stated by Latin American and Caribbean countries and their respective
partners - whose objective is to describe the movement of the SALW
imports and exports, as well as ammunition and parts, during the present
decade. Based on this data, we answer the following questions: who
exported and who imported? From whom? What? And when?
It is worth restating that the intent of this report is not to explain the
cause of arms imports and exports by Latin American countries. Beyond
merely providing information, we do indeed wish to awaken, by means of
the information presented here, the curiosity of other researches, activists
and government staff members such that they may continue to perform research in their countries regarding the transparency of this information,
on who is using the transferred SALW, and how.
The data used for this report came from the NISAT database, which
contains more than 800,000 entries for SALW transfers worldwide since
1962. The NISAT database gets its information from different sources,
COMTRADE among them. In this study we decided to restrict ourselves
to data from this latter source because, in theory, all countries report
transfers to the UN. This data is declared in accordance with the
Harmonized System (SH) merchandise classification system. The HS has
existed since 1988and, in 2007, was revised for the fourth time; previous
revisions were in 1992, 1996 and in 2002. Regarding the period analyzed,
we are looking at data up until 2006, since at the time the study closed
this was the most recent year available on NISAT.
Abstract: La prévalence du VIH atteint voire dépasse 1% aux Bahamas, à la Barbade, au Belize, au Guyana, en Haïti, en Jamaïque, au Suriname et à la Trinité-et-
Tobago (ONUSIDA, 2006). La plupart des pays de la région montrent une baisse ou une stabilisation de la prévalence du VIH, particulièrement dans les zones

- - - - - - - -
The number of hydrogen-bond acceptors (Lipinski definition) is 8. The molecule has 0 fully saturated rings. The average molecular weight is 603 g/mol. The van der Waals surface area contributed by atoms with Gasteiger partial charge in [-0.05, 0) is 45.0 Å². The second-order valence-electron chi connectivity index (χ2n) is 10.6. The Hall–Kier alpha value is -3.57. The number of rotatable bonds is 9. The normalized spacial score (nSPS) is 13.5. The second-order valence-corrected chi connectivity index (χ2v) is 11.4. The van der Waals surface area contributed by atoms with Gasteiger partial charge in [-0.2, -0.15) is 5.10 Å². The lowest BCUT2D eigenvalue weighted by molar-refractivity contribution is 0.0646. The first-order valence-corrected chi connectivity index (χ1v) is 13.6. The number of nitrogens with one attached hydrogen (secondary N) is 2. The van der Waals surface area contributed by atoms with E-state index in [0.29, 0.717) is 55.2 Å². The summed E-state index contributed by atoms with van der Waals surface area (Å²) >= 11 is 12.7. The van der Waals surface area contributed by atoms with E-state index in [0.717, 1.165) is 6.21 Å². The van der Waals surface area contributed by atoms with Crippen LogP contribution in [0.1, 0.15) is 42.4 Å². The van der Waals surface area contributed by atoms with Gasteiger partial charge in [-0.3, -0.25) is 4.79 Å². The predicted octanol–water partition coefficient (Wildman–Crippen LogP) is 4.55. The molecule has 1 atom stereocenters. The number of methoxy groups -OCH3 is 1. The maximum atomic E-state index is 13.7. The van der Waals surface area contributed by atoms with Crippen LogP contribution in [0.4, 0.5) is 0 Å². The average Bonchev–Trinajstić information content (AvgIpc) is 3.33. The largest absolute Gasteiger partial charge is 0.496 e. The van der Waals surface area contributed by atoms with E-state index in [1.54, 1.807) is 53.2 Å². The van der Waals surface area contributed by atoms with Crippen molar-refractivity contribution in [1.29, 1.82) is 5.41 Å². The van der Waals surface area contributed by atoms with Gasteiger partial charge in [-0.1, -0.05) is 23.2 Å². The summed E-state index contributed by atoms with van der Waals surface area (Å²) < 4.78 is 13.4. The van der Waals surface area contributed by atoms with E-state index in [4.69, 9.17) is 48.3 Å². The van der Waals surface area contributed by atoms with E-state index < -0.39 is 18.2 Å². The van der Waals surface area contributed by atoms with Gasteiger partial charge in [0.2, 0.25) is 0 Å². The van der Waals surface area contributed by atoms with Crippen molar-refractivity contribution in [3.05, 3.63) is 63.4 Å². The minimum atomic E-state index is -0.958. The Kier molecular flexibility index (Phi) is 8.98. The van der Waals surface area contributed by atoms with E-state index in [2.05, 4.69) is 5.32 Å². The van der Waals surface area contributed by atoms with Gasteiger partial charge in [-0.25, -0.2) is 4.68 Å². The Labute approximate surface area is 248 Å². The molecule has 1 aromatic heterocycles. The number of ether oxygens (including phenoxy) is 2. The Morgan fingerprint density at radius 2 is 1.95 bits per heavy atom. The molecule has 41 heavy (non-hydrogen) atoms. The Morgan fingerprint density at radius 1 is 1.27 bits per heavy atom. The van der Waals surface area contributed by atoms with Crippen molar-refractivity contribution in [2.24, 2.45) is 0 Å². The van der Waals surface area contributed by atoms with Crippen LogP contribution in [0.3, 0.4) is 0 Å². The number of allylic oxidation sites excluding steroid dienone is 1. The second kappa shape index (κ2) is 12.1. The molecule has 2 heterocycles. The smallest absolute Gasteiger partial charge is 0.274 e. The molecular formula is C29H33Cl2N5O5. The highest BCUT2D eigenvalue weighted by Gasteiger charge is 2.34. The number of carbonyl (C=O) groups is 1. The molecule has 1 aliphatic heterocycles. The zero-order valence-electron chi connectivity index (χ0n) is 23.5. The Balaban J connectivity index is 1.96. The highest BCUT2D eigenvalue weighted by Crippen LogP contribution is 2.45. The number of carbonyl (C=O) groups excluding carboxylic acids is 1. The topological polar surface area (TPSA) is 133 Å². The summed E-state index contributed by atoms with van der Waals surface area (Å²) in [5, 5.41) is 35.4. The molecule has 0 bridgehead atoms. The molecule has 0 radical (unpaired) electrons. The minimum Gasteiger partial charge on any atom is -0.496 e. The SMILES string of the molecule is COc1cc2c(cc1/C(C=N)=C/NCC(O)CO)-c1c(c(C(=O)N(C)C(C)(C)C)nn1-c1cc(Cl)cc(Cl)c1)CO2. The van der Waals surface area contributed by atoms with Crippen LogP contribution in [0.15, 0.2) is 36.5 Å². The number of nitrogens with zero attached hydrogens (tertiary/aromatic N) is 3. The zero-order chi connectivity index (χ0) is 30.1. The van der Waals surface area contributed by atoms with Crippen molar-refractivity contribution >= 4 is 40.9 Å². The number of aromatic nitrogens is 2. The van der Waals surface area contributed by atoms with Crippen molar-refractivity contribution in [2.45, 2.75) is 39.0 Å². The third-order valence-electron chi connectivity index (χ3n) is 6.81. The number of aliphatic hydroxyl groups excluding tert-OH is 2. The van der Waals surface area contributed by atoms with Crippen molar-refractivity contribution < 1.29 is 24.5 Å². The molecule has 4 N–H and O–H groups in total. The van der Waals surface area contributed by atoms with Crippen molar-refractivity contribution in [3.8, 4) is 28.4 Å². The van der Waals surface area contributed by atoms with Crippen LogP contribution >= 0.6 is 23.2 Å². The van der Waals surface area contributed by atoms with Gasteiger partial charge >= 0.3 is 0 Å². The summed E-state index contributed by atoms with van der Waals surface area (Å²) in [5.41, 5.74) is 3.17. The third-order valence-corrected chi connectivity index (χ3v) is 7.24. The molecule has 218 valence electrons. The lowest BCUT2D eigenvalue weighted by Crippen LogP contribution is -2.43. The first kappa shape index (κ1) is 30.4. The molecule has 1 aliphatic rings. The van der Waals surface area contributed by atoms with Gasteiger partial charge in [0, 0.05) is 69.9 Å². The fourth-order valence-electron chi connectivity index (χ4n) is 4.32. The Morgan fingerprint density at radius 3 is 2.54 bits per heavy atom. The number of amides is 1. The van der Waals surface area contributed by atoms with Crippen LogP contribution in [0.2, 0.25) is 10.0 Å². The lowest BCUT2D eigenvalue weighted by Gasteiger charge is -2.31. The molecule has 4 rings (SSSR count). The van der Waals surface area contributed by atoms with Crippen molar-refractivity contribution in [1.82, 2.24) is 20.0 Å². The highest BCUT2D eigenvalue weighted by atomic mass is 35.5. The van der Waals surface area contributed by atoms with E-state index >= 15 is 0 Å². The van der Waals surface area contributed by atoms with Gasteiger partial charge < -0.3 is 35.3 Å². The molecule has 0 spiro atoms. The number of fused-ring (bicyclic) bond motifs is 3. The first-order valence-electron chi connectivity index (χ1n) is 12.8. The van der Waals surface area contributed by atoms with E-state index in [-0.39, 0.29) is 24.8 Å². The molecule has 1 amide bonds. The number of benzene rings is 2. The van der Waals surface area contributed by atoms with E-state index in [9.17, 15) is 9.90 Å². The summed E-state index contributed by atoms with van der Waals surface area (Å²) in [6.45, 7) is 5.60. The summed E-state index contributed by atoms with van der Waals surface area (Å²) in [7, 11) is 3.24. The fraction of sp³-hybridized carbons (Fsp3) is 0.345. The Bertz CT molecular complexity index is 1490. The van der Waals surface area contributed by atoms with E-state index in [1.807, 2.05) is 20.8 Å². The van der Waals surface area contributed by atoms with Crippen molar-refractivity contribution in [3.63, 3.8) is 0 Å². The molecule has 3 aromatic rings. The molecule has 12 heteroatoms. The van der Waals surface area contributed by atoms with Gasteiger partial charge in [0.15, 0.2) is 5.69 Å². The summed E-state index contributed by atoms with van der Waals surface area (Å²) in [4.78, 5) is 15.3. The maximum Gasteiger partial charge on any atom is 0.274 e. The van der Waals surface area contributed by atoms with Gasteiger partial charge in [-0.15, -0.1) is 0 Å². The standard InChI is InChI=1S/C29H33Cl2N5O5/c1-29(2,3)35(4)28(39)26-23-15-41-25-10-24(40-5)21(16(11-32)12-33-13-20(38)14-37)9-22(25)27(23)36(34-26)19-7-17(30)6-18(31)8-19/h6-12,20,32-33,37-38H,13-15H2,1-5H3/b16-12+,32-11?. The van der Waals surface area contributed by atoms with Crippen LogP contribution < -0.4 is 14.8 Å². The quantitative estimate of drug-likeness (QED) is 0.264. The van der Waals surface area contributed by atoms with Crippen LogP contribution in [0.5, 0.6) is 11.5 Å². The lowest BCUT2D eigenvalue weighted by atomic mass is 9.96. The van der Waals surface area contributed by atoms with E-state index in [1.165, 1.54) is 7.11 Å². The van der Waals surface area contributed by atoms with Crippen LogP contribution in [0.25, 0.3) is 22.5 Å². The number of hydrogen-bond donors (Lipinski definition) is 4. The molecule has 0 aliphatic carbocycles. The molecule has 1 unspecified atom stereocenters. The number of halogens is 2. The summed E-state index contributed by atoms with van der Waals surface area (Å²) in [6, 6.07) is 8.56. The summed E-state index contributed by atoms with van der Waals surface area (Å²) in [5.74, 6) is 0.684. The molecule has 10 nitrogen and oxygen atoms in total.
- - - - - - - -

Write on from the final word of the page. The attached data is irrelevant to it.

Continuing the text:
urbaines, tandis que les changements intervenus dans les zones semi-urbaines et rurales ont été modérés.
L’inadéquation des systèmes de surveillance du VIH
dans plusieurs pays rend néanmoins difficile l’analyse
des tendances récentes de ces épidémies.
Abstract: In 2000 Amnesty International presented a summary of its concerns on human rights issues in Trinidad and Tobago to the United Nations Human Rights Committee for the consideration of Trinidad and Tobago's combined third and fourth periodic reports submitted under article 40 of the International Covenant on Civil and Political Rights (ICCPR).(1) Among the concerns highlighted by the organization was the use of excessive force by police officers, including possib#le extrajudicial executions and deaths in police custody, and the failure of the authorities to fully and impartially investigate the allegations to clarify the circumstances and bring those responsible to justice.
Abstract: Trinidad and Tobago is a parliamentary democracy governed by a prime minister and a bicameral legislature. Parliament also elects a president, whose office is largely ceremonial but with some appointive power. In the 2002 general elections, which observers considered free and fair, Prime Minister Patrick Manning's People's National Movement (PNM) secured a 20 to 16 seat victory over the United National Congress (UNC), breaking an 18 to 18 tie in Parliament and ending a 9-month parliamentary stalemate. The judiciary is independent.
The Ministry of National Security oversees the police service, prison service, and the defense force, rendering them responsive to civilian authority. The police service maintains internal security. The defense force is responsible for external security but also has certain domestic security responsibilities. An independent body, the Police Service Commission, makes hiring and firing decisions in the police service, and the Ministry had little direct influence over changes in senior positions. While the civilian authorities maintained effective control of the security forces, some members of the security forces committed human rights abuses.
Abstract: No specific information is available on the trafficking of people in Trinidad and Tobago; however, sex tourism is increasing in this area. Reports indicate that women from Barbados are in prostitution in Trinidad. European and North American men make up the largest number of sex tourists. Tour agents and unlisted guesthouses run the industry and place advertisements in magazines announcing package deals that include the cost of buying a female.
Abstract: Against the international trend away from the use of the death penalty, executions have increased in the English speaking Caribbean (ESC) in recent years. Guyana, Trinidad and Tobago, the Bahamas and St. Kitts and St. Nevis and St. Vincent and the Grenadines have all carried out executions in the last seven years. Jamaica, Antigua, Grenada, St Lucia, Dominica, Belize and Barbados all currently have condemned prisoners and continue to impose sentences of death.